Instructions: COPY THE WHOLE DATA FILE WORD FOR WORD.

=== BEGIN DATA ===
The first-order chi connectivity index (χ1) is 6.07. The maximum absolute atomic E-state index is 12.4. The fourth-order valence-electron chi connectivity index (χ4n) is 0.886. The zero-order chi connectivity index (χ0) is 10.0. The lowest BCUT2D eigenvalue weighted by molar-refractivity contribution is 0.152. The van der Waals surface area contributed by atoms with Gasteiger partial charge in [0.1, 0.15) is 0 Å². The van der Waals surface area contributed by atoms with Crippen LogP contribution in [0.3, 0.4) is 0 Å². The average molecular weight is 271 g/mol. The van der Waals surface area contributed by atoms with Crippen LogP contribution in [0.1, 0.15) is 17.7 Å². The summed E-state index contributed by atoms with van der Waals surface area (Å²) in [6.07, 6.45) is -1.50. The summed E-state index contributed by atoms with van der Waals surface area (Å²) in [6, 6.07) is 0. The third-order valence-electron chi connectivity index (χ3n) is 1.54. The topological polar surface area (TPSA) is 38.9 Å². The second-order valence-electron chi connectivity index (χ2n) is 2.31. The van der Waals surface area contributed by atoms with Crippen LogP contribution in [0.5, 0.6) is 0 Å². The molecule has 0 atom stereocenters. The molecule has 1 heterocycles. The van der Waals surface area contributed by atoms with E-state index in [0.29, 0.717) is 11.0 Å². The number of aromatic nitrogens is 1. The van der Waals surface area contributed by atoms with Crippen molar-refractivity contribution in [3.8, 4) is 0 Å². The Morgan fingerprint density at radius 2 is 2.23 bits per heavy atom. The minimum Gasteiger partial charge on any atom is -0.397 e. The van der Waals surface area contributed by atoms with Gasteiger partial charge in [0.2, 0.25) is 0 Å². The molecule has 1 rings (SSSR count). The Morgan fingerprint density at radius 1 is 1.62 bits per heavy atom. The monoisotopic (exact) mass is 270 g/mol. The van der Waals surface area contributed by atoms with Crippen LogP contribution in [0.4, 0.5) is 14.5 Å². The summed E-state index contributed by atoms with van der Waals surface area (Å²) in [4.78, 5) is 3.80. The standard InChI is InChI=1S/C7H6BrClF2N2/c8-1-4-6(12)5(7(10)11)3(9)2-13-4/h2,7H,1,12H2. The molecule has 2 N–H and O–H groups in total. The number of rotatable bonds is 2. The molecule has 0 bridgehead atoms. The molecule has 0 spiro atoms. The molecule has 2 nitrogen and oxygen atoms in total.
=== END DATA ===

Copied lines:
The first-order chi connectivity index (χ1) is 6.07. The maximum absolute atomic E-state index is 12.4. The fourth-order valence-electron chi connectivity index (χ4n) is 0.886. The zero-order chi connectivity index (χ0) is 10.0. The lowest BCUT2D eigenvalue weighted by molar-refractivity contribution is 0.152. The van der Waals surface area contributed by atoms with Gasteiger partial charge in [0.1, 0.15) is 0 Å². The van der Waals surface area contributed by atoms with Crippen LogP contribution in [0.3, 0.4) is 0 Å². The average molecular weight is 271 g/mol. The van der Waals surface area contributed by atoms with Crippen LogP contribution in [0.1, 0.15) is 17.7 Å². The summed E-state index contributed by atoms with van der Waals surface area (Å²) in [6.07, 6.45) is -1.50. The summed E-state index contributed by atoms with van der Waals surface area (Å²) in [6, 6.07) is 0. The third-order valence-electron chi connectivity index (χ3n) is 1.54. The topological polar surface area (TPSA) is 38.9 Å². The second-order valence-electron chi connectivity index (χ2n) is 2.31. The van der Waals surface area contributed by atoms with Crippen LogP contribution in [0.5, 0.6) is 0 Å². The molecule has 0 atom stereocenters. The molecule has 1 heterocycles. The van der Waals surface area contributed by atoms with E-state index in [0.29, 0.717) is 11.0 Å². The number of aromatic nitrogens is 1. The van der Waals surface area contributed by atoms with Crippen molar-refractivity contribution in [3.8, 4) is 0 Å². The Morgan fingerprint density at radius 2 is 2.23 bits per heavy atom. The minimum Gasteiger partial charge on any atom is -0.397 e. The van der Waals surface area contributed by atoms with Gasteiger partial charge in [0.2, 0.25) is 0 Å². The molecule has 1 rings (SSSR count). The Morgan fingerprint density at radius 1 is 1.62 bits per heavy atom. The monoisotopic (exact) mass is 270 g/mol. The van der Waals surface area contributed by atoms with Crippen LogP contribution in [0.4, 0.5) is 14.5 Å². The summed E-state index contributed by atoms with van der Waals surface area (Å²) in [4.78, 5) is 3.80. The standard InChI is InChI=1S/C7H6BrClF2N2/c8-1-4-6(12)5(7(10)11)3(9)2-13-4/h2,7H,1,12H2. The molecule has 2 N–H and O–H groups in total. The number of rotatable bonds is 2. The molecule has 0 bridgehead atoms. The molecule has 0 spiro atoms. The molecule has 2 nitrogen and oxygen atoms in total.